One may say that this was a very expensive investment, and it took a lot of work and some parts modifications (the LED head lights have a huge heatsink behind the bulb that affected the mounting in the housing), but it was all done in less than 48 hours. But the main reason I did this was for safety reasons. Since the Equinox is metallic blue (the same blue that GM uses in the Volt and many other Chevy cars) it is almost invisible at night. My wife drives it when she visits her mother, and if she returns late, the Equinox needs all the lights it can get so she may see the road better, and other can see her better, too, from a distance. The bulbs are Sylvania, Phillips, and CREE brands so they are the best in the market and will last the life of the vehicle.

What I like best are the LED turn signals that have no warm-up delay (a fraction of a second) before getting bright. The LED light hits you with 100% brigtness immediately and really gets your attantion! The local vehicle laws allow LED replacements as long as they follow Federal regulations, too, and not blind the incoming traffic, so the headlights still has the metal cap that prevents excess light from "splashing" the road, and the twin beams are height limited by the housing design. I need to check if I can add LED lights below the body line (under the floor pan) so the Equinox' body line can be recognized from afar without violating any rules or color codes (no blue lights allowed anywhere!). The factory bodymarkers are bright LEDS but I wish to add more.

Although we are writing about savings with electric driving, using LEDs on a car is electric which saves energy, has a longer life and increases visibilty for a safer drive. Here is the site I buy from: http://formulaj87.com/

Just give them your vehicle make, model, and year, and they can offer a package deal for all the lights at the same time, They also sell on eBay, but a direct purchase is easier, and quicker.
 

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Very fair article...And the payback period along with TCO, everyone may use their car differently and it's ever evolving since charging rates and gasoline prices are volatile...Even the author notates for CCS, "$8 to $10 access fee and .10 per minute" and those are LIKELY 50KW-ish, once the 150KW or even the 350KW come online expect them to be even more expensive with ever increasing rates are likely during the Gen1 Bolt EVs lifetime due to limited charging competition...Case and point, if you plan on taking frequent trips which will exceed the Bolt EVs range where you have to rely on DCFC, a Volt or even a Spark EV as a weekday commuter and an ICE as a weekend/long trip hauler, may be cheaper...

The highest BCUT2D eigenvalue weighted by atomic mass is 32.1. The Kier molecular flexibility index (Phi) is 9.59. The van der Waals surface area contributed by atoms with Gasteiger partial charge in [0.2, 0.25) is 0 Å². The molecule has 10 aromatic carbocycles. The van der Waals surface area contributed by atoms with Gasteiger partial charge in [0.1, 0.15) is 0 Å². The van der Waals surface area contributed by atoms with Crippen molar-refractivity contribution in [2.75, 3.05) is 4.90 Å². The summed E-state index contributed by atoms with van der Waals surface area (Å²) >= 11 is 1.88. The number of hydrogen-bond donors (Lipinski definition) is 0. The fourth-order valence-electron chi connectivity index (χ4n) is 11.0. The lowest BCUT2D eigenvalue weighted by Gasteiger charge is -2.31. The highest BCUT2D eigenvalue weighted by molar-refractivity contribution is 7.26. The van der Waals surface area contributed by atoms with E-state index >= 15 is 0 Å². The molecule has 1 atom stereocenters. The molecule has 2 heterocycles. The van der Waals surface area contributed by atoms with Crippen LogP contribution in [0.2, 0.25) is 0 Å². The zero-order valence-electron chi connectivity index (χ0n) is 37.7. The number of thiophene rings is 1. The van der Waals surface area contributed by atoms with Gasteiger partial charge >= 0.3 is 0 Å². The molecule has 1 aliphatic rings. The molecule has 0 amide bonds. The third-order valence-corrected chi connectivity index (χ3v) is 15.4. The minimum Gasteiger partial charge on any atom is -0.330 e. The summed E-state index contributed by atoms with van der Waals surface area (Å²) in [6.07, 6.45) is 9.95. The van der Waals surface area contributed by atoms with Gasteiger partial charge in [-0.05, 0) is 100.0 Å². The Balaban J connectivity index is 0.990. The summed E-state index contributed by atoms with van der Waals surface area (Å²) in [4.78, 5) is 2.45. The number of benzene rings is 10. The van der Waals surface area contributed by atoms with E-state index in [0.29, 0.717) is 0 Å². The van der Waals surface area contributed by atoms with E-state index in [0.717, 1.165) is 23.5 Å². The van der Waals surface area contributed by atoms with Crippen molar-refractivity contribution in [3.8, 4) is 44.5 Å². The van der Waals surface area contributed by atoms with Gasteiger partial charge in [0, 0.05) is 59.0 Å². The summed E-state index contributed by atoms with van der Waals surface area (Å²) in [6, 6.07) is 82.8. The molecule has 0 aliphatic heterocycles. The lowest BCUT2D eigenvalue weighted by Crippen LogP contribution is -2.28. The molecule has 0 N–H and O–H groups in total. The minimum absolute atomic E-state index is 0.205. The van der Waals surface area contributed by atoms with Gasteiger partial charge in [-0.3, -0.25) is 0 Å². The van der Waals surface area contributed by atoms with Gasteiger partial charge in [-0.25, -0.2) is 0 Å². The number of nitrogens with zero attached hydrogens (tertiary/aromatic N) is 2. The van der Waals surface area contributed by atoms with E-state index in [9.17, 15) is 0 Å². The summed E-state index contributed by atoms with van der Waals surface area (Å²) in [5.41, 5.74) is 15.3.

Seems like the reviewers love this vehicle. I have to question a couple of their numbers though. While it's interesting to know you can drive on the West Coast using CCS chargers, it's hard to believe there are 10,000 CCS combo chargers installed. Seems very high. There are a couple near me but I live in SoCal where the electric car penetration if very high. The other number is the number of Spark EVs sold. No way did GM sold more Spark EVs in 2016 than Tesla sold Model Ss. Maybe they're referring to ICE Sparks.

In any event lots of interesting information about the Bolt EV. Great article.
And in regards to the 10K chargers, he specifically states 150KW...If how google "how many EV charging stations are in the united states" several top answers are around 10K, best guess is that's what the author did, found some source that there's 10K total stations (including L2) and wrongfully assumed they were CSS...
 

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Press reports continue to be unanimous in praise of Bolt EV. When national advertising begins sales should take off, but with only a fraction of dealers carrying the car (along with Volt) the numbers will be far short of potential sales.(for both Bolt and Volt) Bummer. C'mon Chevy, give the dealers the EV service equipment and subsidize their DC charging setup. Then double production capacity......
 

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And in regards to the 10K chargers, he specifically states 150KW...If how google "how many EV charging stations are in the united states" several top answers are around 10K, best guess is that's what the author did, found some source that there's 10K total stations (including L2) and wrongfully assumed they were CSS...
Quite possibly. I don't have any numbers but 10K CCS chargers of any type seems way too many. That leaves the question of why he thought GM sold almost as many Spark EVs as Tesla did Model S. My guess is confusion between Sparks of all types and Model S.